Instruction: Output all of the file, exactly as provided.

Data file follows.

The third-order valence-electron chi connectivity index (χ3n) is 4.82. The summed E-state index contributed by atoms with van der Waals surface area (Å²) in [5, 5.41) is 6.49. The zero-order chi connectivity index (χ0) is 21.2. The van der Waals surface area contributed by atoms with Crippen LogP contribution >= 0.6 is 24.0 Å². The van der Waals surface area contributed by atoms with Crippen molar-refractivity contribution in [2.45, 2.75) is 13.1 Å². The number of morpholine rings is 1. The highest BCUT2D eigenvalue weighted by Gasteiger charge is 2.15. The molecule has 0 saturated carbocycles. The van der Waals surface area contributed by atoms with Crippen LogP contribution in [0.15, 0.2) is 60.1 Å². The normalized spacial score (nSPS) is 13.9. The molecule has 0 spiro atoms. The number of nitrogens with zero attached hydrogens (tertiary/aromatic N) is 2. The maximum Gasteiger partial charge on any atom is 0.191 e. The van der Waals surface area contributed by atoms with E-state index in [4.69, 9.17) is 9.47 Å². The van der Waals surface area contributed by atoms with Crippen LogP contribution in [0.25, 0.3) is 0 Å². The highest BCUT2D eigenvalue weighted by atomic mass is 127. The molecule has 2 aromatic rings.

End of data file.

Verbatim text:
The third-order valence-electron chi connectivity index (χ3n) is 4.82. The summed E-state index contributed by atoms with van der Waals surface area (Å²) in [5, 5.41) is 6.49. The zero-order chi connectivity index (χ0) is 21.2. The van der Waals surface area contributed by atoms with Crippen LogP contribution >= 0.6 is 24.0 Å². The van der Waals surface area contributed by atoms with Crippen molar-refractivity contribution in [2.45, 2.75) is 13.1 Å². The number of morpholine rings is 1. The highest BCUT2D eigenvalue weighted by Gasteiger charge is 2.15. The molecule has 0 saturated carbocycles. The van der Waals surface area contributed by atoms with Crippen LogP contribution in [0.15, 0.2) is 60.1 Å². The normalized spacial score (nSPS) is 13.9. The molecule has 0 spiro atoms. The number of nitrogens with zero attached hydrogens (tertiary/aromatic N) is 2. The maximum Gasteiger partial charge on any atom is 0.191 e. The van der Waals surface area contributed by atoms with E-state index in [4.69, 9.17) is 9.47 Å². The van der Waals surface area contributed by atoms with Crippen LogP contribution in [0.25, 0.3) is 0 Å². The highest BCUT2D eigenvalue weighted by atomic mass is 127. The molecule has 2 aromatic rings.